Recent New Zealand History Talks

Event: Auckland Writers Festival Event: Past and Present

Date: Friday 26 August 2022

Summary: Sociologist Joanna Kidman (Ngāti Maniapoto, Ngāti Raukawa) and historian Vincent O’Malley make a formidable team, as partners in life and scholarship. They both contributed to the recently published Fragments from a Contested Past: Remembrance, Denial and New Zealand History, and co-lead the Marsden Fund project – He Taonga te Wareware?: Remembering and Forgetting Difficult Histories in Aotearoa New Zealand – a three-year study into how the 19th-century NZ Wars have shaped memory, identity and history. 

O’Malley is a founding partner of HistoryWorks and the author of the 2022 Ockham NZ Book Awards General Non-Fiction winner Voices from the New Zealand Wars | He Reo nō ngā Pakanga o Aotearoa. Kidman is a Professor of Sociology with a particular interest in youth movements and higher education. They speak with Dale Husband about their writing, passions and collaborations.

 

 

PAST & PRESENT: KIDMAN & O’MALLEY (2022) from Auckland Writers Festival on Vimeo.

 

Event: Contesting the Past: Remembrance, Denial and New Zealand History

Date:  Tuesday 12 July 2022

Summary: History has rarely felt more topical or relevant as, all across the globe, nations have begun to debate who, how and what they choose to remember and forget. From the removal of the statue of Captain Hamilton formerly displayed in the centre of the city that bears his name, to the renaming of sites that recall colonial violence such as Von Tempsky Street and the town of Maxwell north of Whanganui, on the 159th anniversary of the British Army's invasion of the Waikato, Vincent O'Malley discusses how we remember and forget our own history.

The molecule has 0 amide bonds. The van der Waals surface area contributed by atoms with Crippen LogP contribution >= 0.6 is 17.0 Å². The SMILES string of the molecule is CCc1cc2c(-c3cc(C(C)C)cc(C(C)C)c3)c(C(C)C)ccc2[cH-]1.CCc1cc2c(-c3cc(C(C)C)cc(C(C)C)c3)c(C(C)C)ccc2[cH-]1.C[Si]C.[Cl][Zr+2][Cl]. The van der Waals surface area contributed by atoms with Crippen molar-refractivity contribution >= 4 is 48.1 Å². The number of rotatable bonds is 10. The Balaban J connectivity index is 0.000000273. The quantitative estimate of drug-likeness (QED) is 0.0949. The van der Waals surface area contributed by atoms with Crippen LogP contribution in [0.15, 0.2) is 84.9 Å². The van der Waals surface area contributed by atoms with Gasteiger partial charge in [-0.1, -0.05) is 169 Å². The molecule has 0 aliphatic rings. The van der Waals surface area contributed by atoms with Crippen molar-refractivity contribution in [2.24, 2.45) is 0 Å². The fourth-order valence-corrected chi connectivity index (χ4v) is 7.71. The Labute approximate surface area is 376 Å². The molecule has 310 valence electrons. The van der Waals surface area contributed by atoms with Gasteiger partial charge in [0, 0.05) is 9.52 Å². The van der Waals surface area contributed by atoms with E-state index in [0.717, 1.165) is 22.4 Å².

Event: AMI Humanities Lecture: The Great War for New Zealand and the Making of Auckland 

Date: Tuesday 5 July 2022

Summary: In the inaugural Auckland Museum Institute Humanities Lecture for 2022, Dr O’Malley describes how the Great War for New Zealand, begun from the invasion of Waikato in 1863, played out in Tāmaki Makaurau, and the legacy it left behind.

In his acclaimed 2016 book The Great War for New Zealand, Dr Vincent O’Malley argued that it was in the invasion of Waikato in 1863, and not either world war, that was the defining conflict in New Zealand history. War in the Waikato shaped the nation in many ways and caused incalculable misery and lasting harm for many Māori communities. But as the same book highlighted, it also sealed Auckland’s future. In this lecture, O’Malley describes how the conflict played out in Tāmaki Makaurau and the legacy it left behind.

  

 

 

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